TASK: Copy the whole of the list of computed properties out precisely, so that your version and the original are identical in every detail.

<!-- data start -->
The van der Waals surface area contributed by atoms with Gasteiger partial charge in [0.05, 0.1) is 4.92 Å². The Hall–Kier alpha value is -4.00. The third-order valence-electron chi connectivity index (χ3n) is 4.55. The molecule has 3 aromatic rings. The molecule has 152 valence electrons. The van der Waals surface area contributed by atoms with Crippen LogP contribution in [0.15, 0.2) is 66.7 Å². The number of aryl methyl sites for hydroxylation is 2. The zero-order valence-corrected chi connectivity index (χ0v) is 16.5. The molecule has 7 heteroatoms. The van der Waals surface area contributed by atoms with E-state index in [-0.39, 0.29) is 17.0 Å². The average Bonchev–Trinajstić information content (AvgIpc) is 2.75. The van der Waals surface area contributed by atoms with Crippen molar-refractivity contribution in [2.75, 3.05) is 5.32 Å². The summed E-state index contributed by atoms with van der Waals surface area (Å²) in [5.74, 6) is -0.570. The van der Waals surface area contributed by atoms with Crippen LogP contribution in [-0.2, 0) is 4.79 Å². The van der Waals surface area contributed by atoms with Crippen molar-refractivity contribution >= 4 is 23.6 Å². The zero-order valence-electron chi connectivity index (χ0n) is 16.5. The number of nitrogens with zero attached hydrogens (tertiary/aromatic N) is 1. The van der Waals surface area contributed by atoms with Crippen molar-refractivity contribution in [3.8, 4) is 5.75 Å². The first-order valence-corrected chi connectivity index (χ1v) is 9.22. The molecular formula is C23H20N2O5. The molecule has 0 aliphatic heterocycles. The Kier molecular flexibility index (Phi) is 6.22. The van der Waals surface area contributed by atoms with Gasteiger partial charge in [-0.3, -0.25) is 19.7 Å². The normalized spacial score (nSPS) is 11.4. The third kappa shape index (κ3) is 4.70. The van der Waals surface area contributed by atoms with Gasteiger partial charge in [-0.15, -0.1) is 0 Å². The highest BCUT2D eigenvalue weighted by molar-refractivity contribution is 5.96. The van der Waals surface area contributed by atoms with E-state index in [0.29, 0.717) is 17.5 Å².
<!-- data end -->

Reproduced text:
The van der Waals surface area contributed by atoms with Gasteiger partial charge in [0.05, 0.1) is 4.92 Å². The Hall–Kier alpha value is -4.00. The third-order valence-electron chi connectivity index (χ3n) is 4.55. The molecule has 3 aromatic rings. The molecule has 152 valence electrons. The van der Waals surface area contributed by atoms with Crippen LogP contribution in [0.15, 0.2) is 66.7 Å². The number of aryl methyl sites for hydroxylation is 2. The zero-order valence-corrected chi connectivity index (χ0v) is 16.5. The molecule has 7 heteroatoms. The van der Waals surface area contributed by atoms with E-state index in [-0.39, 0.29) is 17.0 Å². The average Bonchev–Trinajstić information content (AvgIpc) is 2.75. The van der Waals surface area contributed by atoms with Crippen molar-refractivity contribution in [2.75, 3.05) is 5.32 Å². The summed E-state index contributed by atoms with van der Waals surface area (Å²) in [5.74, 6) is -0.570. The van der Waals surface area contributed by atoms with Crippen LogP contribution in [-0.2, 0) is 4.79 Å². The van der Waals surface area contributed by atoms with Crippen molar-refractivity contribution >= 4 is 23.6 Å². The zero-order valence-electron chi connectivity index (χ0n) is 16.5. The number of nitrogens with zero attached hydrogens (tertiary/aromatic N) is 1. The van der Waals surface area contributed by atoms with Crippen molar-refractivity contribution in [3.8, 4) is 5.75 Å². The first-order valence-corrected chi connectivity index (χ1v) is 9.22. The molecular formula is C23H20N2O5. The molecule has 0 aliphatic heterocycles. The Kier molecular flexibility index (Phi) is 6.22. The van der Waals surface area contributed by atoms with Gasteiger partial charge in [-0.3, -0.25) is 19.7 Å². The normalized spacial score (nSPS) is 11.4. The third kappa shape index (κ3) is 4.70. The van der Waals surface area contributed by atoms with Gasteiger partial charge in [-0.15, -0.1) is 0 Å². The highest BCUT2D eigenvalue weighted by molar-refractivity contribution is 5.96. The van der Waals surface area contributed by atoms with E-state index in [0.29, 0.717) is 17.5 Å².